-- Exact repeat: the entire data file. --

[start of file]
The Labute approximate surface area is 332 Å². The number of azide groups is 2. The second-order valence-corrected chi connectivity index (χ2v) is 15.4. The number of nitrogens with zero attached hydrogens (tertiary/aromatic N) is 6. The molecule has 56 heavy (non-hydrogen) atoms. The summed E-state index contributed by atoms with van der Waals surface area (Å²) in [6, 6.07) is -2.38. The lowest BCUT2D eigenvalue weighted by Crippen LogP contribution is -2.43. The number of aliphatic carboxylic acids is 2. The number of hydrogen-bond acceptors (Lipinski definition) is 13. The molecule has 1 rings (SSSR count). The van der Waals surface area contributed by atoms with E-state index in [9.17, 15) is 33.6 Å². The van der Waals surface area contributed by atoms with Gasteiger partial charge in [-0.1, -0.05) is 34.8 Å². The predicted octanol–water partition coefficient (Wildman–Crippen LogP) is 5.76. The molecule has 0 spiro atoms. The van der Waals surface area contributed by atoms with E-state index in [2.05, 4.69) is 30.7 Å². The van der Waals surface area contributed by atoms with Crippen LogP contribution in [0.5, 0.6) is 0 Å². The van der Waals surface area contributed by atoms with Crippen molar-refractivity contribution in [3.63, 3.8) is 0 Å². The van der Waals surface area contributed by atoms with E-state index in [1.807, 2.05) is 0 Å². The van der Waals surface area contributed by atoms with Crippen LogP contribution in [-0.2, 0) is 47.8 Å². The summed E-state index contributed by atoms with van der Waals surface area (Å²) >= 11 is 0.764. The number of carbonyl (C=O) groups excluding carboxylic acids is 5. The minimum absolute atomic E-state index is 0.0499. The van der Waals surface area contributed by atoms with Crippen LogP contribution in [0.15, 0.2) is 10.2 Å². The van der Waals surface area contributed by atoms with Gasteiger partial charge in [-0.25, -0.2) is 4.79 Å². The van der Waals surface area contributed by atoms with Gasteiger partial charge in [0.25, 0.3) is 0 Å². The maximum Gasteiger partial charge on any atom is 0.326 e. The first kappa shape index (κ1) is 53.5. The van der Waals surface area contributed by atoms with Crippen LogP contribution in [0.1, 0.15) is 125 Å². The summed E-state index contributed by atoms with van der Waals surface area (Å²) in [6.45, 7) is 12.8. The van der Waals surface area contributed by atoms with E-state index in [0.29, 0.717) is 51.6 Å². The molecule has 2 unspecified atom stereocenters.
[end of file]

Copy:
The Labute approximate surface area is 332 Å². The number of azide groups is 2. The second-order valence-corrected chi connectivity index (χ2v) is 15.4. The number of nitrogens with zero attached hydrogens (tertiary/aromatic N) is 6. The molecule has 56 heavy (non-hydrogen) atoms. The summed E-state index contributed by atoms with van der Waals surface area (Å²) in [6, 6.07) is -2.38. The lowest BCUT2D eigenvalue weighted by Crippen LogP contribution is -2.43. The number of aliphatic carboxylic acids is 2. The number of hydrogen-bond acceptors (Lipinski definition) is 13. The molecule has 1 rings (SSSR count). The van der Waals surface area contributed by atoms with E-state index in [9.17, 15) is 33.6 Å². The van der Waals surface area contributed by atoms with Gasteiger partial charge in [-0.1, -0.05) is 34.8 Å². The predicted octanol–water partition coefficient (Wildman–Crippen LogP) is 5.76. The molecule has 0 spiro atoms. The van der Waals surface area contributed by atoms with E-state index in [2.05, 4.69) is 30.7 Å². The van der Waals surface area contributed by atoms with Crippen LogP contribution in [0.5, 0.6) is 0 Å². The van der Waals surface area contributed by atoms with Crippen molar-refractivity contribution in [3.63, 3.8) is 0 Å². The van der Waals surface area contributed by atoms with E-state index in [1.807, 2.05) is 0 Å². The van der Waals surface area contributed by atoms with Crippen LogP contribution in [-0.2, 0) is 47.8 Å². The summed E-state index contributed by atoms with van der Waals surface area (Å²) >= 11 is 0.764. The number of carbonyl (C=O) groups excluding carboxylic acids is 5. The minimum absolute atomic E-state index is 0.0499. The van der Waals surface area contributed by atoms with Crippen LogP contribution in [0.15, 0.2) is 10.2 Å². The van der Waals surface area contributed by atoms with Gasteiger partial charge in [-0.25, -0.2) is 4.79 Å². The van der Waals surface area contributed by atoms with Gasteiger partial charge in [0.25, 0.3) is 0 Å². The maximum Gasteiger partial charge on any atom is 0.326 e. The first kappa shape index (κ1) is 53.5. The van der Waals surface area contributed by atoms with Crippen LogP contribution in [0.1, 0.15) is 125 Å². The summed E-state index contributed by atoms with van der Waals surface area (Å²) in [6.45, 7) is 12.8. The van der Waals surface area contributed by atoms with E-state index in [0.29, 0.717) is 51.6 Å². The molecule has 2 unspecified atom stereocenters.